Amid the ongoing cost of living crisis, last week saw interest rates rise for the seventh time in a row with the Bank of England's benchmark rate at its highest level for 14 years.

The news comes as analysis conducted by property lending specialists, Octane Capital, reveals the average cost of a mortgage has climbed by as much as 34% since the first interest rate increase in December of last year.

With rates now standing at 2.25%, the decision from the Bank of England to raise them by half a percentage point has left mortgage experts pondering the impact this will have on homeowners and potential buyers.

"Anyone on a fixed rate won't see a difference to their mortgage rate because it's fixed," said mortgage expert at Suffolk Building Society, Joanne Leek.

"However, people on a base rate tracker will naturally see a change because their interest rate tracks the Bank of England base rate.

"Then there is a variable rate which behaves slightly differently because it doesn't track the Bank of England base rate, but it can be influenced by it.

"So it doesn't mean anyone on a variable rate will automatically see an increase on their base rate change but it is up to their lender to then decide what their action is."

In a bid to help prospective purchasers and first-time buyers, the government announced a permanent stamp duty cut on Friday that will mean no tax will be paid on properties up to the value of £250,000.

"It's tough for first-time buyers at the moment," said Mrs Leek.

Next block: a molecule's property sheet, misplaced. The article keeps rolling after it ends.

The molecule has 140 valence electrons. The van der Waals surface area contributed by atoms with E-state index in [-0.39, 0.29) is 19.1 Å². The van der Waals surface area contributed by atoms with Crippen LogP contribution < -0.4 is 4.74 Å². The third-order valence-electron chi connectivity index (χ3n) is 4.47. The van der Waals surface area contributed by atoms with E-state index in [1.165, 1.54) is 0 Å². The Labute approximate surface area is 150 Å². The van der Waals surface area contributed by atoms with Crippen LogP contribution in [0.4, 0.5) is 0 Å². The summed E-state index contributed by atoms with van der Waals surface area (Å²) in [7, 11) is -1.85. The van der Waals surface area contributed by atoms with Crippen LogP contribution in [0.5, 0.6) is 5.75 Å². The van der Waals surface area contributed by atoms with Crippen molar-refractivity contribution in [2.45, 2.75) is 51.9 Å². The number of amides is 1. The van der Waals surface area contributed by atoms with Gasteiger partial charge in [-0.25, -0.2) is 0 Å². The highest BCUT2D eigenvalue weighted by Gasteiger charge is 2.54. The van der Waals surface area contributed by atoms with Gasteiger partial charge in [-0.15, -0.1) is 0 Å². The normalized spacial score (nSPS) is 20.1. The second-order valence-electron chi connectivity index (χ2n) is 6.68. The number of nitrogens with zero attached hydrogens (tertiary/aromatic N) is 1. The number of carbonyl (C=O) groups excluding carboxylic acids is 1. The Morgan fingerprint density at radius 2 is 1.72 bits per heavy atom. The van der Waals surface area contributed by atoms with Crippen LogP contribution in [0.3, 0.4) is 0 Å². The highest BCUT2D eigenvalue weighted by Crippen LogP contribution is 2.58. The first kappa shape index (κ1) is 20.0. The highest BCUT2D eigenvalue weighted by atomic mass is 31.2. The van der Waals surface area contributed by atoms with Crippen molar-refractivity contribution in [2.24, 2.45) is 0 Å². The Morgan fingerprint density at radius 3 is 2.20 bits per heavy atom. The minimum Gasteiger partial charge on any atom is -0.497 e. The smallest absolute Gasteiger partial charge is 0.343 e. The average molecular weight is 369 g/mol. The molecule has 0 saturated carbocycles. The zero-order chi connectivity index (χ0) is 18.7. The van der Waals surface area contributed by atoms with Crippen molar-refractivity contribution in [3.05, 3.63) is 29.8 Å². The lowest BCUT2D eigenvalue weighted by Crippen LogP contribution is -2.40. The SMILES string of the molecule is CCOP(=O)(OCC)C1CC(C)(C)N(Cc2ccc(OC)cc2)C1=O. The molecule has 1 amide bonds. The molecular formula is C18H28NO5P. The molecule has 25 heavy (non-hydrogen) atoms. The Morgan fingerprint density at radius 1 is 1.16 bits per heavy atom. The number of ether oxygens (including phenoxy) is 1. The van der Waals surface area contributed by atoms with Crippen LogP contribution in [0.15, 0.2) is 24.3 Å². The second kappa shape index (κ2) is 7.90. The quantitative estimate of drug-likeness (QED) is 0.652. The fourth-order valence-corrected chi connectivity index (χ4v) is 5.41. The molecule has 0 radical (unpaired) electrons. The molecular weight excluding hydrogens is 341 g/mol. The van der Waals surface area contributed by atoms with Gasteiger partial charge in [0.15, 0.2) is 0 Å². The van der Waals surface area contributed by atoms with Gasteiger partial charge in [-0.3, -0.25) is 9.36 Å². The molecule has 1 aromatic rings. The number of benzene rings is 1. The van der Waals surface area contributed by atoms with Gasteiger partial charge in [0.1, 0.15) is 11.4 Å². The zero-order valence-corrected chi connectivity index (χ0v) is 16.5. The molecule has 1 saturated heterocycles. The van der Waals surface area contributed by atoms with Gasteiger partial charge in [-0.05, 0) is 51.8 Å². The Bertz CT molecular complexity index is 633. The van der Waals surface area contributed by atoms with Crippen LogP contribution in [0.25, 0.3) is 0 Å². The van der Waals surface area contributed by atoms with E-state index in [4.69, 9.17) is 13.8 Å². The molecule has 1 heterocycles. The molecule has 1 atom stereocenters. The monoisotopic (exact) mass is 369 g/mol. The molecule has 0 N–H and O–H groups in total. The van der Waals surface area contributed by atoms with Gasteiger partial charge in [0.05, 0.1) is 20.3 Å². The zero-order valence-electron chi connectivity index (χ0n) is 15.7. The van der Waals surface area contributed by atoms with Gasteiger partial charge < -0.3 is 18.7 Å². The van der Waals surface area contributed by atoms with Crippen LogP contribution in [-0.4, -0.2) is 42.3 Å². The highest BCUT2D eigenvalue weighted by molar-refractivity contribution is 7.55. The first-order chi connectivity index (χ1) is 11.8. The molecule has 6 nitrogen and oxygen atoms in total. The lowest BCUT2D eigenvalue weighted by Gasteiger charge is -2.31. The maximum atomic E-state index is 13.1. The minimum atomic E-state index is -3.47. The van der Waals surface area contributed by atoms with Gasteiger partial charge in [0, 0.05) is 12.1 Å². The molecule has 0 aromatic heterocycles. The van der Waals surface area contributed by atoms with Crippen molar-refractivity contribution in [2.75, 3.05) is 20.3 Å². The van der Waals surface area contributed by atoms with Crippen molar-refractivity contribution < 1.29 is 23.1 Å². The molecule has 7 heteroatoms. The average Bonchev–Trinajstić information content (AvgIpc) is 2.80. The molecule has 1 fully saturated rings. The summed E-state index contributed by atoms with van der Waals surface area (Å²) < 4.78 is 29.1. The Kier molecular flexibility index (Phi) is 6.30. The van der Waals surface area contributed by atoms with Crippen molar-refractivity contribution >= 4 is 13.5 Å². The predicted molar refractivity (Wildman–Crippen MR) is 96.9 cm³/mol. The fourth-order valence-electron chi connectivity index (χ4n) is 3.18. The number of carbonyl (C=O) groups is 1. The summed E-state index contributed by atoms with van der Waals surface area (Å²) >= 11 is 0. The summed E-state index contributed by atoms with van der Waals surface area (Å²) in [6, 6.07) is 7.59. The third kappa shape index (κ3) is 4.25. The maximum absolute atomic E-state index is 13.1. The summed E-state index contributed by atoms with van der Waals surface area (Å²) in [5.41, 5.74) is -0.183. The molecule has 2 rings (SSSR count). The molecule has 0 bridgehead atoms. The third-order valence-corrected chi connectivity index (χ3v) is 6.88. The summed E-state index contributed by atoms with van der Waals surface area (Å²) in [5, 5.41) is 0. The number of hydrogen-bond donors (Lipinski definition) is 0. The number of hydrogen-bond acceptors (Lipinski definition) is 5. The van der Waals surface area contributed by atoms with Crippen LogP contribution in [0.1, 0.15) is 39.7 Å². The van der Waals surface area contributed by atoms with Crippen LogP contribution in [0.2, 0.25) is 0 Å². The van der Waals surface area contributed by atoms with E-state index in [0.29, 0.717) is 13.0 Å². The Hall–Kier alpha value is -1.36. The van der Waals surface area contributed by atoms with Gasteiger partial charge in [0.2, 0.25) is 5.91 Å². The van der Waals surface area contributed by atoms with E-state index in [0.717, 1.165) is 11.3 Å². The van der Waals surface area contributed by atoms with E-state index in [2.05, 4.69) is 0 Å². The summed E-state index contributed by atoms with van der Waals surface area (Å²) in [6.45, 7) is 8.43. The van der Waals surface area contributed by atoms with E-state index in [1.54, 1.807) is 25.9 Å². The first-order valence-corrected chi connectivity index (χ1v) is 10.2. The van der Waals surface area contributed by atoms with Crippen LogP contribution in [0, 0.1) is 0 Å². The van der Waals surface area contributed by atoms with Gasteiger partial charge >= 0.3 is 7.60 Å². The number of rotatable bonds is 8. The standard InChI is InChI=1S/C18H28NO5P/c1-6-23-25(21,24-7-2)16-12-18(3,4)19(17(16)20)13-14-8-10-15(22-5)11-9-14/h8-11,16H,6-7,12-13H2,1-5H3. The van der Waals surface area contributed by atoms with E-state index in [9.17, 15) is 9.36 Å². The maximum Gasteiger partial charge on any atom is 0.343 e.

"Even with this cut to stamp duty, it doesn't seem to be getting much easier for them.

"We've got a rising interest rate environment, increased house prices and the cost of living crisis.

"Any support for homebuyers is welcome. But it needs to be carefully considered whether this is a short term measure or if it will improve the market in the long term."

For those looking to make the jump onto the property ladder, Mrs Leek said it is crucial potential buyers look at everything practically.

"You can't predict the future," she said.

"No one can say whether now is the right time to buy a house or not. It just needs to be a practical decision. Have they found the right property? Is it affordable? Does it meet their requirements? Will they be able to cope with any increases in household bills in the future?

"People should speak to an independent mortgage intermediary who will be able to help get something that fits their individual circumstances.

"It's just about looking at everything sensibly."